How to Start with Social Media
Before jumping in, you first need to learn about the capabilities of each platform and then pick which one best aligns with your marketing goals. Your business type and industry will determine your B2B or B2C marketing strategies on social media.
Some helpful questions to ask yourself are:
- Who is my target audience?
- Which social platforms are they using?
- What kind of social content do they best respond to?
When starting to develop a social media advertising strategy, it’s important to make a plan based on research. But it’s also important to give yourself room for testing, so you can gather data and learn more about who your audience is or isn’t (especially if you can’t answer the questions above). As a part of that planning process, let’s take a closer look at the specifics of these three top platforms.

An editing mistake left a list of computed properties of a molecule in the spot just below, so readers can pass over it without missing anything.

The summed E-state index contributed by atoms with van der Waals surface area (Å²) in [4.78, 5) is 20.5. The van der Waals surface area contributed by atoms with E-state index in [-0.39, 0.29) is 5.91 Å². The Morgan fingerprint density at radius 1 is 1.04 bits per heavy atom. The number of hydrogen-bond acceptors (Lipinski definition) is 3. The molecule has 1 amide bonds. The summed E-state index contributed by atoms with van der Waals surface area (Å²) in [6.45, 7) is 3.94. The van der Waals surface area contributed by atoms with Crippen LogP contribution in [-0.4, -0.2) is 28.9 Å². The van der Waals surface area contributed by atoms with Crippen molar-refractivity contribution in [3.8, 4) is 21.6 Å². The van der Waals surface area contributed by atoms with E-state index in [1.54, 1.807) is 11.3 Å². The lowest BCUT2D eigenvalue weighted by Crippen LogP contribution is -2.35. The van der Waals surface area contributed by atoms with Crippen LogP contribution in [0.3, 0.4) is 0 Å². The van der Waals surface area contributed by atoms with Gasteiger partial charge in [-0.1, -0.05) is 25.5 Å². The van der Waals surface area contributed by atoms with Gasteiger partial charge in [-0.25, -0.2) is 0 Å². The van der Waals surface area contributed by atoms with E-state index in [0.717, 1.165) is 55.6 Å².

How to Use Facebook for Social Media Marketing
As the most popular social media platform in the world, Facebook is still one of the best social media platforms for marketing. The benefits of Facebook marketing include:
- Very low-cost advertising options
- Variety of ad formats to use (video, slideshow, image, etc.)
- Great reach with local and global audiences
Let’s take a look below at some of the specific features you can use within their advertising tool.
Facebook Audience Demographics Options
Understanding demographic targeting is crucial to creating a social strategy. It helps you see who your social ads are resonating with and plan out future ad campaigns that are targeted towards the right people.
Through Facebook you can choose: